San Jose Sharks Line Profiles - Bottom Six

In the first part of this blog series I profiled the Sharks' top six forwards. Optimistically, those six players should all have very good seasons and San Jose will once again have one of the best top six in the league. This time I will be profiling the less-spectacular bottom six.


Line Three: McGinn-Handzus-Mitchell

Last season, one of the Sharks' biggest strengths was their ability to run three potent scoring lines. Todd McLellan had the luxury of putting Pavelski on the third line for most of the season. Any third line with Joe Pavelski on it automatically becomes one of the best third lines in the league. This offseason, however, Doug Wilson decided to trade some of his offensive depth for defensive depth, which will hopefully be a change for the better. But this leaves the Sharks' third line greatly weaker than last season. The first two lines will have to score more and play more than last year to make up for the bottom lines' lack of production.


Handzus: 19-21-40 – Handzus was brought in to replace Pavelski as the third line center, but he will not produce nearly as much as Joe did. Handzus is a good two-way player and will definitely spend time on the penalty kill, but he will have to improve upon 30 points from last season to make an impact on the Sharks' 2011-12 season.


McGinn: 11-10-21 – Jamie Mcginn has yet to accrue a full season on the Big Sharks, but this year he will most likely get his chance to play a full 82-game season in San Jose, barring injury (knock on wood). He's never been a big point scorer, with his best point total being 13 points. But McGinn can become a valuable third line forechecker / backchecker, the kind of player who seems to have unlimited energy and a player that every team needs. Kind of like a bigger, better Scott Nichol, if you will.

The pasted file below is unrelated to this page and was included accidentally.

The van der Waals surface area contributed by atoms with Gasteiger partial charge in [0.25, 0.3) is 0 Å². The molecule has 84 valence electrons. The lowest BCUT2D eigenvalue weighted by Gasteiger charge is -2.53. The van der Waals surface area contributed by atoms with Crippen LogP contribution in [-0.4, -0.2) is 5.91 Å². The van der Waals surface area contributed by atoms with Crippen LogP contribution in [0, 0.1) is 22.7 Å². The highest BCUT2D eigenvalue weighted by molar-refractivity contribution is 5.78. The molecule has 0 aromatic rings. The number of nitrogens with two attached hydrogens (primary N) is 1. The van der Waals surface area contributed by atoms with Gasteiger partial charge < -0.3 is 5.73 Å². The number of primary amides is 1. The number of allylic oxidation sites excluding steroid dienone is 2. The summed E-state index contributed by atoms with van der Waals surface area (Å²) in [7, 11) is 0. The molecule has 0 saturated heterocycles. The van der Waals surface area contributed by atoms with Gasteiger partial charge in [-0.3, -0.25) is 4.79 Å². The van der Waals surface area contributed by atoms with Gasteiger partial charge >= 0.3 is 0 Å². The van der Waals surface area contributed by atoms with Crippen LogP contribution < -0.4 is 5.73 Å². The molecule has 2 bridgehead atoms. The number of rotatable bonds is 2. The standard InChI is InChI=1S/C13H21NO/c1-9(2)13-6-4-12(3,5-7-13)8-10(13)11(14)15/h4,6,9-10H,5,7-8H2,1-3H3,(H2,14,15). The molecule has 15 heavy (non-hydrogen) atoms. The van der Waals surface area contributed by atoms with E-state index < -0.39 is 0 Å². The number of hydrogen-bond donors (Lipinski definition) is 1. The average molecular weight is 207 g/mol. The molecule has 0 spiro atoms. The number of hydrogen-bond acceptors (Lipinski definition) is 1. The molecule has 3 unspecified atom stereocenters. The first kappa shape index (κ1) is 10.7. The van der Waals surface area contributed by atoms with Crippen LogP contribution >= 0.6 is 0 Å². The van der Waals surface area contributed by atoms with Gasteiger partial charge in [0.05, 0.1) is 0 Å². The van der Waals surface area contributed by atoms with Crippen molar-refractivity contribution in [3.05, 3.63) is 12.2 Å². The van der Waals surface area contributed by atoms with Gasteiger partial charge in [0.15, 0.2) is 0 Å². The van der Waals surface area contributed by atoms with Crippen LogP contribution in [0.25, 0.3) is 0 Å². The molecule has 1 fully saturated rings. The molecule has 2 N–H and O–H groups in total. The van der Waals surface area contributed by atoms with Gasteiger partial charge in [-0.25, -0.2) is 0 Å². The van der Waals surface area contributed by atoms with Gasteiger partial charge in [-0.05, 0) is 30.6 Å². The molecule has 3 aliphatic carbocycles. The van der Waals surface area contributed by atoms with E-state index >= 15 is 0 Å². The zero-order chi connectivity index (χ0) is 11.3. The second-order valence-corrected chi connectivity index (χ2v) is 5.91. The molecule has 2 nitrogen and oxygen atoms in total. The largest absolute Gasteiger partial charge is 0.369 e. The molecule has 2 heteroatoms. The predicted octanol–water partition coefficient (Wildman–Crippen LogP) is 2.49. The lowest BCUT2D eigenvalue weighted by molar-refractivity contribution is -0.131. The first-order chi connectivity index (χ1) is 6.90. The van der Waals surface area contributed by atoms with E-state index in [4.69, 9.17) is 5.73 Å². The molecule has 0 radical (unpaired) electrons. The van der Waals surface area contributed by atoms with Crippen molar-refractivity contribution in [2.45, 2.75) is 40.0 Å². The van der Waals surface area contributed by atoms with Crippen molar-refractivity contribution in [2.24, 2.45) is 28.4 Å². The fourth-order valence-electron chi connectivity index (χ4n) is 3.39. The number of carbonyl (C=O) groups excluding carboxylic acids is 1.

Mitchell: 10-15-25 – While those point totals are better than he scored last season, the prediction is based on a full 82 game season. Mitchell only played 66 games last season, therefore those totals are really not better. I can't envision a situation in which Mitchell has a better year than he did last year, considering the drop-off in quality players next to him. Last year he was lucky enough to play with Joe Pavelski for a majority of the season; this year he will not have that kind of player, and hopefully he will be able to be productive without Pavs.



Line Four: ???-???-???

There are many directions San Jose can go with on the fourth line. One player who I think will most likely be on this line for a majority of the season, as he has the most experience with the Sharks' system. Another player who could spend a lot of time on the fourth line is newly signed Andrew Murray, coming from Columbus where he had 8 points in 29 games last season due to injury. If James Sheppard proves his worth in training camp, he could start the season on this line. And if he plays well enough, he may even be able to knock McGinn off of line number 3. Players like John McCarthy, Frazer McLarren, Andrew Desjardins, and Brandon Mashinter could also spend time on the fourth line. The Sharks bottom line players have been known to be a part of the “Worcester Shuffle”, and this year will probably be no different, with many players looking for time with the big club. I am not even going to try to predict stats for these players, as I have no clue who will or will not actually be on the line.



In part 3 i will profile the Sharks' defensive group, and probably throw in the goaltenders too.


Marco Perruzza's picture

I like the Sharks team, but I think Handzus' best days are behind him, and he will not provide what they need. Chris Drury (if healthy) would have been a great fit on the third line for the Sharks. Hopefully they can find somebody to provide the intangibles this team has been missing.